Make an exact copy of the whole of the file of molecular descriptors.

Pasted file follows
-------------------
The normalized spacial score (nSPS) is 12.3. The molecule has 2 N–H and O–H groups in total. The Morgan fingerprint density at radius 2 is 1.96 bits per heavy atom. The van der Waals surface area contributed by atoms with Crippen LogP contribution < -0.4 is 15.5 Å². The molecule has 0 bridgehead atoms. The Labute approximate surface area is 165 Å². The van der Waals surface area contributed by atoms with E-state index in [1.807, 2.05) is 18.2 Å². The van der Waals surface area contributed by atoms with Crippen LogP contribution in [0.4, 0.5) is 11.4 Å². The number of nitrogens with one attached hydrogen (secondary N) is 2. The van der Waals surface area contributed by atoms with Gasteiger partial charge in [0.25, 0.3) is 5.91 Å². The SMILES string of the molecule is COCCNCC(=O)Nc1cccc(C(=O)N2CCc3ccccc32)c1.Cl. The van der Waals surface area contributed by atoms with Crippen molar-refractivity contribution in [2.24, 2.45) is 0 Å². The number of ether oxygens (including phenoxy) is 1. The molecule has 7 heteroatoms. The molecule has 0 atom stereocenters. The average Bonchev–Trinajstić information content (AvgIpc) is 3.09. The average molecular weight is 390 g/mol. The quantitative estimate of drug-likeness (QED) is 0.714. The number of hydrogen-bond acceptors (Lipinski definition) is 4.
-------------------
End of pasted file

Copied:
The normalized spacial score (nSPS) is 12.3. The molecule has 2 N–H and O–H groups in total. The Morgan fingerprint density at radius 2 is 1.96 bits per heavy atom. The van der Waals surface area contributed by atoms with Crippen LogP contribution < -0.4 is 15.5 Å². The molecule has 0 bridgehead atoms. The Labute approximate surface area is 165 Å². The van der Waals surface area contributed by atoms with E-state index in [1.807, 2.05) is 18.2 Å². The van der Waals surface area contributed by atoms with Crippen LogP contribution in [0.4, 0.5) is 11.4 Å². The number of nitrogens with one attached hydrogen (secondary N) is 2. The van der Waals surface area contributed by atoms with Gasteiger partial charge in [0.25, 0.3) is 5.91 Å². The SMILES string of the molecule is COCCNCC(=O)Nc1cccc(C(=O)N2CCc3ccccc32)c1.Cl. The van der Waals surface area contributed by atoms with Crippen molar-refractivity contribution in [2.24, 2.45) is 0 Å². The number of ether oxygens (including phenoxy) is 1. The molecule has 7 heteroatoms. The molecule has 0 atom stereocenters. The average Bonchev–Trinajstić information content (AvgIpc) is 3.09. The average molecular weight is 390 g/mol. The quantitative estimate of drug-likeness (QED) is 0.714. The number of hydrogen-bond acceptors (Lipinski definition) is 4.